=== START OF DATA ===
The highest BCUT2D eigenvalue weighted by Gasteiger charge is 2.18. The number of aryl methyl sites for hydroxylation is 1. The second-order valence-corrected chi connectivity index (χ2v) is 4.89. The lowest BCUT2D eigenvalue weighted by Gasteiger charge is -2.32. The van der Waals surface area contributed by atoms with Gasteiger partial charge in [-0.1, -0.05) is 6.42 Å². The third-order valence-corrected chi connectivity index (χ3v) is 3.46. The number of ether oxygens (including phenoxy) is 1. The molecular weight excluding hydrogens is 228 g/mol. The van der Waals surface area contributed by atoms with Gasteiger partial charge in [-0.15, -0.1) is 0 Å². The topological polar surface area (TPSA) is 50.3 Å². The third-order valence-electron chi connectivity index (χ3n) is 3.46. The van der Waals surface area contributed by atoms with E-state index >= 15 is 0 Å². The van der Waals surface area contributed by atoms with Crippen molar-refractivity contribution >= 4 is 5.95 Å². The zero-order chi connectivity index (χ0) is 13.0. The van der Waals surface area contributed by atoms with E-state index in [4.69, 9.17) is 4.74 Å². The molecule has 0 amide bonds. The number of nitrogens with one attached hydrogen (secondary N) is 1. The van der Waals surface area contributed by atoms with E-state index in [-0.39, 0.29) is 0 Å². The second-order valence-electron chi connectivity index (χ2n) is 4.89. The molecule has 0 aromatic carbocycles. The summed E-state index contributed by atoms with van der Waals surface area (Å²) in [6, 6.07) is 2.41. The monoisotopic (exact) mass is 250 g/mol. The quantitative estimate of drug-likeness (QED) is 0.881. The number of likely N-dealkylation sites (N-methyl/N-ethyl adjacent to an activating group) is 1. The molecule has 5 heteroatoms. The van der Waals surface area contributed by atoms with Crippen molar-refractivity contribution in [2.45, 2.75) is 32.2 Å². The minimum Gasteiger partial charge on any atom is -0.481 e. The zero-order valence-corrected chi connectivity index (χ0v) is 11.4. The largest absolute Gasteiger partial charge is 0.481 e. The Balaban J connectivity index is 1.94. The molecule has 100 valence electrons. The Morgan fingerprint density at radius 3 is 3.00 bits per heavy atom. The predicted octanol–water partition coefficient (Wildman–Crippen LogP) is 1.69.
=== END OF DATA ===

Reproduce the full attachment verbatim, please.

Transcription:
The highest BCUT2D eigenvalue weighted by Gasteiger charge is 2.18. The number of aryl methyl sites for hydroxylation is 1. The second-order valence-corrected chi connectivity index (χ2v) is 4.89. The lowest BCUT2D eigenvalue weighted by Gasteiger charge is -2.32. The van der Waals surface area contributed by atoms with Gasteiger partial charge in [-0.1, -0.05) is 6.42 Å². The third-order valence-corrected chi connectivity index (χ3v) is 3.46. The number of ether oxygens (including phenoxy) is 1. The molecular weight excluding hydrogens is 228 g/mol. The van der Waals surface area contributed by atoms with Gasteiger partial charge in [-0.15, -0.1) is 0 Å². The topological polar surface area (TPSA) is 50.3 Å². The third-order valence-electron chi connectivity index (χ3n) is 3.46. The van der Waals surface area contributed by atoms with E-state index >= 15 is 0 Å². The van der Waals surface area contributed by atoms with Crippen molar-refractivity contribution >= 4 is 5.95 Å². The zero-order chi connectivity index (χ0) is 13.0. The van der Waals surface area contributed by atoms with E-state index in [4.69, 9.17) is 4.74 Å². The molecule has 0 amide bonds. The number of nitrogens with one attached hydrogen (secondary N) is 1. The van der Waals surface area contributed by atoms with E-state index in [-0.39, 0.29) is 0 Å². The second-order valence-electron chi connectivity index (χ2n) is 4.89. The molecule has 0 aromatic carbocycles. The summed E-state index contributed by atoms with van der Waals surface area (Å²) in [6, 6.07) is 2.41. The monoisotopic (exact) mass is 250 g/mol. The quantitative estimate of drug-likeness (QED) is 0.881. The number of likely N-dealkylation sites (N-methyl/N-ethyl adjacent to an activating group) is 1. The molecule has 5 heteroatoms. The van der Waals surface area contributed by atoms with Crippen molar-refractivity contribution in [2.45, 2.75) is 32.2 Å². The minimum Gasteiger partial charge on any atom is -0.481 e. The zero-order valence-corrected chi connectivity index (χ0v) is 11.4. The largest absolute Gasteiger partial charge is 0.481 e. The Balaban J connectivity index is 1.94. The molecule has 100 valence electrons. The Morgan fingerprint density at radius 3 is 3.00 bits per heavy atom. The predicted octanol–water partition coefficient (Wildman–Crippen LogP) is 1.69.